8.

Sheriff Joe Arpaio loses reelection bid

Joe Arpaio, whose hardline immigration views made him known as "America's toughest sheriff," lost his bid for reelection to a seventh term in Arizona on Tuesday. Maricopa County Hispanic voters, upset over his harsh rhetoric, traffic stops, and workplace raids, turned out in strength to defeat him. Arpaio had become a national symbol of the backlash over illegal immigration, earning him a spot on the stage at the Republican convention where Donald Trump was nominated for president in July. "The people Arpaio targeted decided to target him," said Carlos Garcia, executive director of the advocacy group Puente. "He lost his power when undocumented people lost their fear."

9.

British royal family slams press over coverage of Prince Harry's girlfriend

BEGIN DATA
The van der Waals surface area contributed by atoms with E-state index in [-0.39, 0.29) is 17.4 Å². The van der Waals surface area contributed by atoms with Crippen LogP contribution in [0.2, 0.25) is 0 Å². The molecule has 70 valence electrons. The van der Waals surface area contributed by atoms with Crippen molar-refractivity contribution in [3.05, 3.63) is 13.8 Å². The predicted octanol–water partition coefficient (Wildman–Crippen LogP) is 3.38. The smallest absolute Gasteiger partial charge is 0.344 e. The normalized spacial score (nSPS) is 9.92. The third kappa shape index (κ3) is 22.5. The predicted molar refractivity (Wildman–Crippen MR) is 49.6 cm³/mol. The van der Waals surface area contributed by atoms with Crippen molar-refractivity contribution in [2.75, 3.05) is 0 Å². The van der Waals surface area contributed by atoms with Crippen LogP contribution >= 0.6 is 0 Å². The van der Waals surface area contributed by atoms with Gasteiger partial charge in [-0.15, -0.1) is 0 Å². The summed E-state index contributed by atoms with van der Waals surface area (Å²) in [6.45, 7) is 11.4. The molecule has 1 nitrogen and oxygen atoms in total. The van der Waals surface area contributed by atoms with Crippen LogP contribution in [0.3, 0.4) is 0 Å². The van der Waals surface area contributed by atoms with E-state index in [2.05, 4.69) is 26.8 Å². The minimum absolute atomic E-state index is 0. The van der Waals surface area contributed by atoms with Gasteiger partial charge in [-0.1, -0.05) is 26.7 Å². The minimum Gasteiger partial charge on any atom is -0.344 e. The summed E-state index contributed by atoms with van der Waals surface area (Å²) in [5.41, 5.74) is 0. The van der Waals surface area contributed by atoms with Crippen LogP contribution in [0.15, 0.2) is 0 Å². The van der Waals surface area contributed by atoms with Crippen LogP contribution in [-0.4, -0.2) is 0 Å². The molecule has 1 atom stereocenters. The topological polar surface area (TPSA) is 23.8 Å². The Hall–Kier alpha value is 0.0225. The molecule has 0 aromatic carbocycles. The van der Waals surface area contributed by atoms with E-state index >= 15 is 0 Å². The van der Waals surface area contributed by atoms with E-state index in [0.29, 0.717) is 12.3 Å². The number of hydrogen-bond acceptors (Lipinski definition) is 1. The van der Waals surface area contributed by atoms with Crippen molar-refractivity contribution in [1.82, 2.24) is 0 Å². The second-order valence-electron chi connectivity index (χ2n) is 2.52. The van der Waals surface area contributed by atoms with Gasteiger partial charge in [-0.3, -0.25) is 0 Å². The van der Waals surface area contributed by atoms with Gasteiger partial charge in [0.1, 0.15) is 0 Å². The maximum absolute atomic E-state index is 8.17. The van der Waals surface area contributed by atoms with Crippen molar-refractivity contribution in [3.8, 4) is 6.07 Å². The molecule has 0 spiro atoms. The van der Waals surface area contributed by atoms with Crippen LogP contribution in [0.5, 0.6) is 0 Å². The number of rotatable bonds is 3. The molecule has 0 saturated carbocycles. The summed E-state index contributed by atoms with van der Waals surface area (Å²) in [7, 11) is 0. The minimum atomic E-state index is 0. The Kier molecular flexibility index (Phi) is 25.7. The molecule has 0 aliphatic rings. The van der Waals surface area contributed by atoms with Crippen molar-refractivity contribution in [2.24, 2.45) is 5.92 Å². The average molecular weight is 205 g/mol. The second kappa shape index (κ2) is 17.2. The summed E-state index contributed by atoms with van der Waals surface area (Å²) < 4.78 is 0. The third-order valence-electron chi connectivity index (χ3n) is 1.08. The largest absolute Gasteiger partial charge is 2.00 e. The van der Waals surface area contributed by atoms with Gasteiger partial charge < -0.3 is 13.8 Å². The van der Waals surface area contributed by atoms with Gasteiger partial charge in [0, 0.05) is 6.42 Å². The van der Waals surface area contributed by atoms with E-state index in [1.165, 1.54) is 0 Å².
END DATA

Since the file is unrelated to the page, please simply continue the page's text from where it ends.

The British royal family issued a rare, harsh criticism of the press on Tuesday over the "racial overtones" of a barrage of coverage of Prince Harry's girlfriend, American actress Meghan Markle. Markle, who has a white father and African-American mother, is best known for her role as Rachel Zane in the TV drama Suits. Prince Harry's communications secretary, Jason Knauf, said Markle had been the subject of a "wave of abuse and harassment," including a "smear on the front page of a national newspaper; the racial undertones of comment pieces; and the outright sexism and racism of social media trolls and web article comments."

10.

Judge orders competency evaluation for Dylann Roof, delaying jury selection

A federal judge on Tuesday ordered a psychological evaluation to determine whether Dylann Roof, 22, is mentally fit to stand trial for the murder of nine black church members in Charleston, South Carolina, in June 2015. Roof, who is white, allegedly gunned down the victims at a midweek Bible study at the historic Emanuel African Methodist Episcopal Church to start a race war. The competency evaluation has delayed jury selection in the death-penalty case from this week until Nov. 21.